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Antec Dark Fleet DF500 RGB Mid-Tower Chassis Review (Page 7)

Chad Sebring | Aug 31, 2018 at 10:00 am CDT - 4 mins, 44 secs reading time for this page
Rating: 89%Manufacturer: Antec

Final Thoughts

The styling on the front is a bit heavy-handed, but we can see the appeal there, and while not a fan of amber tinted windows, once the room is dark and the fans are glowing, you hardly notice the color of the acrylic. The hub and chassis control of the RGB lighting is excellent to have, as you may want a new case, but have an older motherboard, or even a newer one without RGB LED headers on it.

Antec Dark Fleet DF500 RGB Mid-Tower Chassis Review 30 |

This chassis also breathes better than most with a nearly solid front bezel, but it is profoundly affected by the dust filtration, but we were in no danger thermally with any of the components inside. The interior offers ample room to get a system inside of it, air or liquid cooled, and with the removable HDD rack, you have plenty of room for big power supplies as well, as space to hide wires and "things" under the PSU cover. Overall, the chassis isn't terrible, but it is thin, slightly cheap feeling, and we can see where corners were cut to fall into the low price segment it is being sold in.

That then leads us to the things we found needed some work. Tie points was a big issue that we came to realize once wire management had begun. We could have dealt with a couple for the 8-pin, a couple more for the RGB fan hub wires, and better locations near the 2.5" locations, to help keep things from looking like a mess behind the scenes. There are no grommets, the PSU cover has only a thin hole near the motherboard tray for chassis wires, but nothing to help get GPU power cables cleanly to the card, and knock-out expansion slot covers; we just do not care for them.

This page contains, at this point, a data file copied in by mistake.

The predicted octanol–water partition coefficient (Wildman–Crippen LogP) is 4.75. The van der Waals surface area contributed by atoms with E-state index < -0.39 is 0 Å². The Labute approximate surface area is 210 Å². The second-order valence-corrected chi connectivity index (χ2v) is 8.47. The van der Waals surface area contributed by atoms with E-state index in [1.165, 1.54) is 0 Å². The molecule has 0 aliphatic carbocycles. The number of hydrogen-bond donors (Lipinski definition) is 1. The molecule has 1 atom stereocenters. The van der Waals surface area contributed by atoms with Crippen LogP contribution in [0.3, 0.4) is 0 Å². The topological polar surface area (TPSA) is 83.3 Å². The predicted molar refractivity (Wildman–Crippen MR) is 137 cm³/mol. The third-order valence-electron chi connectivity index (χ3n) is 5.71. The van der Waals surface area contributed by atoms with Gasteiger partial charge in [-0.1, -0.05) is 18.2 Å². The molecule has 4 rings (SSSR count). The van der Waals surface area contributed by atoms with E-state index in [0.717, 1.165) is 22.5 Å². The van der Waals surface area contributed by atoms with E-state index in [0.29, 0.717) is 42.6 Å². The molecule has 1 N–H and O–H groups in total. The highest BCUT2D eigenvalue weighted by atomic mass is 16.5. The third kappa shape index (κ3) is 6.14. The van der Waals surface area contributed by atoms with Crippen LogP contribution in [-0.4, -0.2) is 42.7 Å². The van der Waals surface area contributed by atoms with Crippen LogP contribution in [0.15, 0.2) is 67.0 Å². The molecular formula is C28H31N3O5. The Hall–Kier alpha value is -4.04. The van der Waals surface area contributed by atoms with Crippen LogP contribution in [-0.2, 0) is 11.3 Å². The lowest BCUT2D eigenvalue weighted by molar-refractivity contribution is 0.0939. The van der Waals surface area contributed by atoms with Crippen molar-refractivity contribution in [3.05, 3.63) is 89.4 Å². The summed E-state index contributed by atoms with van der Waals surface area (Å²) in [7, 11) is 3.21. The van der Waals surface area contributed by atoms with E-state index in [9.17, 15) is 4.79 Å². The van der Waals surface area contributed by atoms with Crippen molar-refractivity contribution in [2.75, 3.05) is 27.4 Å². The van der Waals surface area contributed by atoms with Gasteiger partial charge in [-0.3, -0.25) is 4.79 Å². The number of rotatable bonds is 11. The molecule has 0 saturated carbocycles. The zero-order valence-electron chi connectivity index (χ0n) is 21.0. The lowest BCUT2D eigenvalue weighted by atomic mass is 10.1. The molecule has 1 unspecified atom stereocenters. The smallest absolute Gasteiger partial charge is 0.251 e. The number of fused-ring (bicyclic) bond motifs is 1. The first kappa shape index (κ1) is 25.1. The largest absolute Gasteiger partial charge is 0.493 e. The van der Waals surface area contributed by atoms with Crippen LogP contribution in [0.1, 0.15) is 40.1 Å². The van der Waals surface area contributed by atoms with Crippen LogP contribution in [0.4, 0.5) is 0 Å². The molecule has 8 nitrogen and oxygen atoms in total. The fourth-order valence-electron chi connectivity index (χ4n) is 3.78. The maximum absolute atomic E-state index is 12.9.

We also feel that Antec should have raised the roof a mere 5mm more, and then could offer radiator support in the top of the chassis. We did make it happen, but mainly due to not wanting to remove the RGB fans from their prominent position. The last thing we want to address is the dust filtration. The holes in the plastic filters are way too small. Yes, they will block most of the dust from entering, but they also drastically reduce airflow when used, and that is a serious concession you have to make in a chassis with limited intake and no pre-installed exhaust fan.

While we did beat up on the DF500 RGB in the paragraph above, we do have to consider that this is not a $100 mid-tower chassis either. While this may not be a chassis we immediately opt for when looking to build a system in a mid-tower chassis, the feature set is rich for the money you aren't spending to obtain it. For less than $70, with shipping included, we feel that Antec does deliver enough to keep us interested, but had they improved on our findings above, they would have swept the market with this chassis. Antec gets darn close to perfection, but we do feel you must consider many things when opting for this chassis, but for those budget-minded users out there, capable of assembling all the right components to fit, the Antec DF500 RGB Mid-tower Chassis could be a contender for your hard earned dollars.

Chad's Chassis Test System Specifications

Last updated: Nov 15, 2019 at 01:16 pm CST

TweakTown award
Overall Rating89%

The Bottom Line: The Dark Fleet DF500 RGB is a decent option for those on a budget. Three preinstalled fans, RGB LED fans at that, a PSU cover, room for all of the components, what more can you ask for at $70!

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Chad Sebring


After a year of gaming, Chad caught the OC bug. With overclocking comes the need for better cooling, and Chad has had many air and water setups. With a few years of abusing computer parts, he decided to take his chances and try to get a review job. As an avid overclocker, Chad is always looking for the next leg up in RAM, cooling, as well as peripherals.

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